First, there will be a revised power of attorney for healthcare document. This new power of attorney form is quite controversial. While it appears to be shorter than the original power of attorney, it lacks some of the options for end-of-life decisions that are in the current version. There are those that feel the new power of attorney is an improvement and others that feel it is not. Perhaps time will tell.
Second, there will be new legislation addressing abuses in the caregiver industry. In-home caregiving has turned into a cottage industry often occupied by unskilled or even illegal workers. I am not talking about large organizations that take the effort and time to train their properly compensated employees. Rather, I am talking about the fly-by-night enterprises with no training and low wages; many times these caregivers are compensated well below the average market rates. What has happened over the years is that some fly-by-night operators become caregivers for the sole purpose of financially exploiting the senior. They become the senior’s friend, perform tasks for the senior and for his or her children, and eventually the caregivers or their family members receive gifts or dispositions by will from the senior. Now, there is legislation to make such transfers presumptively void. This presumption can be overcome by an independent third-party, such as an attorney, indicating that the gift was made without undue influence from the caregiver upon the senior. This new provision only applies to caregivers who are not family members. However, there is still plenty of pre-existing law on the books regarding abusive family members.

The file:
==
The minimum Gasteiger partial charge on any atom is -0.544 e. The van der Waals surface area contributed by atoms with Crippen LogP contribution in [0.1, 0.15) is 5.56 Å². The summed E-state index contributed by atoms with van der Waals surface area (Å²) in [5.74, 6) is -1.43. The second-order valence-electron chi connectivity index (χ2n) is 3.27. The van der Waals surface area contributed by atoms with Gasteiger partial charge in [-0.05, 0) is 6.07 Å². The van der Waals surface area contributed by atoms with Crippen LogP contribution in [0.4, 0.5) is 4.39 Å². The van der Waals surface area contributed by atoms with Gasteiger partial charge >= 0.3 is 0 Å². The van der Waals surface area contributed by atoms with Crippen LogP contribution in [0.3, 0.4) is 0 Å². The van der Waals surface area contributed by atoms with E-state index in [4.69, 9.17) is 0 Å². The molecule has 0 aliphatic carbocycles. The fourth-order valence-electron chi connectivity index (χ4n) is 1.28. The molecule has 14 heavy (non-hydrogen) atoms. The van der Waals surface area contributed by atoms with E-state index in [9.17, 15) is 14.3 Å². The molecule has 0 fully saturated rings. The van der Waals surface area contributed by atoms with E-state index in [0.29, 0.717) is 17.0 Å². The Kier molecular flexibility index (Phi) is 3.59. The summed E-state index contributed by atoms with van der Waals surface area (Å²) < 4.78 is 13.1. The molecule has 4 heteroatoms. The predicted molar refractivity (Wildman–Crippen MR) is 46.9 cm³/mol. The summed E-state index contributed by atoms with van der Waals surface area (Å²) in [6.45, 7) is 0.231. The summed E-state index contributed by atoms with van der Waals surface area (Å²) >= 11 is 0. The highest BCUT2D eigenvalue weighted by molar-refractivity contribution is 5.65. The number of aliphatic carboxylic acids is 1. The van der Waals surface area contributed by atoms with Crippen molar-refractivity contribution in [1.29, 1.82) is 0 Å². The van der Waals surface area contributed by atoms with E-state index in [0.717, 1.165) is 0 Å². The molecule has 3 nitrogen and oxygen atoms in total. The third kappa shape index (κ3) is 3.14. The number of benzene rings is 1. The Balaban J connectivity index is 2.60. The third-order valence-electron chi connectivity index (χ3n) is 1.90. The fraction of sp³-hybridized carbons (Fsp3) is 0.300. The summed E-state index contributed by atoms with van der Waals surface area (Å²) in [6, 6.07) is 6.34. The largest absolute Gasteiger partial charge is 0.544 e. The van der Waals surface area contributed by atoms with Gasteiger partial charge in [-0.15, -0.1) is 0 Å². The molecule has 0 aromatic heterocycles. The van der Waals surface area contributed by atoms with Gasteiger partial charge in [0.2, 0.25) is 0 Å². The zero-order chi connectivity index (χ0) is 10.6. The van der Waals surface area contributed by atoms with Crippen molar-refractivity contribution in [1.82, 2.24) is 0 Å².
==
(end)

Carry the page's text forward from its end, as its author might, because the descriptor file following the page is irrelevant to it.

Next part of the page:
Finally, the governor will sign a new form of POLST into law. POLST is a medical order that stands for “physician orders for life-sustaining treatment.” This document has been available in Illinois for more than a year. This document is also generally reserved for people with very serious illnesses and those who may have less than one year to live. The new legislation will make changes to the form and provide an opportunity for more detailed treatment on the use of IVs, pain relief, feeding tubes, and eventual hospice solutions.
With the advent of all of these new tools, powers of attorney and advanced directives are the hallmarks of a bulletproof estate plan. If your powers of attorney documents are more than a year old, have them reviewed by a qualified elder law attorney. These documents must sustain you through the remainder of your life, so you want to have all the tools possible built into them.